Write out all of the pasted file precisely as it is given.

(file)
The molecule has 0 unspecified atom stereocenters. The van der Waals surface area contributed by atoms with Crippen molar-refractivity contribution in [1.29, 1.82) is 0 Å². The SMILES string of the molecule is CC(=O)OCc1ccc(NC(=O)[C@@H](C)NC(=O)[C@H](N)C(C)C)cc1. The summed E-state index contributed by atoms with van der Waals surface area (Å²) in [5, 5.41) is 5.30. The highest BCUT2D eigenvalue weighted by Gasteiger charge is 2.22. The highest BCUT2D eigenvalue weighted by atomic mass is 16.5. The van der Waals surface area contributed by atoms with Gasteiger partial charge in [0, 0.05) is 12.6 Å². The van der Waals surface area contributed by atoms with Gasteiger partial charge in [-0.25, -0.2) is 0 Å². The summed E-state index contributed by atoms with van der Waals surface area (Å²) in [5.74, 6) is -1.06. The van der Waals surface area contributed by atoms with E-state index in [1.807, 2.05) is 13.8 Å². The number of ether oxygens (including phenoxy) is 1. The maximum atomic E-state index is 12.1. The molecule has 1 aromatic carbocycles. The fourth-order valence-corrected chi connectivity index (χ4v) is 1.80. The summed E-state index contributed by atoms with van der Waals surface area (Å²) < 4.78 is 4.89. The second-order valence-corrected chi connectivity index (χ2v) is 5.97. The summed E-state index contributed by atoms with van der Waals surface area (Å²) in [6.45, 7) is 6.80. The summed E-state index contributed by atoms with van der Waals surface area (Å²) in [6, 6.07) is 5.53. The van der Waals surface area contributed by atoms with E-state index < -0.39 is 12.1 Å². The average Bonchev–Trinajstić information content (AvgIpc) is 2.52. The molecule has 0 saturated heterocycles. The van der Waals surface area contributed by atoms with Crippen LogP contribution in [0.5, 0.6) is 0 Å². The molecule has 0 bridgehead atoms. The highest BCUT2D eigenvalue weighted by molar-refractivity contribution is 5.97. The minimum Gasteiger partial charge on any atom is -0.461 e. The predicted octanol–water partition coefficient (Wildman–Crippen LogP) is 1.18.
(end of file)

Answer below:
The molecule has 0 unspecified atom stereocenters. The van der Waals surface area contributed by atoms with Crippen molar-refractivity contribution in [1.29, 1.82) is 0 Å². The SMILES string of the molecule is CC(=O)OCc1ccc(NC(=O)[C@@H](C)NC(=O)[C@H](N)C(C)C)cc1. The summed E-state index contributed by atoms with van der Waals surface area (Å²) in [5, 5.41) is 5.30. The highest BCUT2D eigenvalue weighted by Gasteiger charge is 2.22. The highest BCUT2D eigenvalue weighted by atomic mass is 16.5. The van der Waals surface area contributed by atoms with Gasteiger partial charge in [0, 0.05) is 12.6 Å². The van der Waals surface area contributed by atoms with Gasteiger partial charge in [-0.25, -0.2) is 0 Å². The summed E-state index contributed by atoms with van der Waals surface area (Å²) in [5.74, 6) is -1.06. The van der Waals surface area contributed by atoms with E-state index in [1.807, 2.05) is 13.8 Å². The number of ether oxygens (including phenoxy) is 1. The maximum atomic E-state index is 12.1. The molecule has 1 aromatic carbocycles. The fourth-order valence-corrected chi connectivity index (χ4v) is 1.80. The summed E-state index contributed by atoms with van der Waals surface area (Å²) < 4.78 is 4.89. The second-order valence-corrected chi connectivity index (χ2v) is 5.97. The summed E-state index contributed by atoms with van der Waals surface area (Å²) in [6.45, 7) is 6.80. The summed E-state index contributed by atoms with van der Waals surface area (Å²) in [6, 6.07) is 5.53. The van der Waals surface area contributed by atoms with E-state index < -0.39 is 12.1 Å². The average Bonchev–Trinajstić information content (AvgIpc) is 2.52. The molecule has 0 saturated heterocycles. The van der Waals surface area contributed by atoms with Crippen LogP contribution in [0.5, 0.6) is 0 Å². The molecule has 0 bridgehead atoms. The highest BCUT2D eigenvalue weighted by molar-refractivity contribution is 5.97. The minimum Gasteiger partial charge on any atom is -0.461 e. The predicted octanol–water partition coefficient (Wildman–Crippen LogP) is 1.18.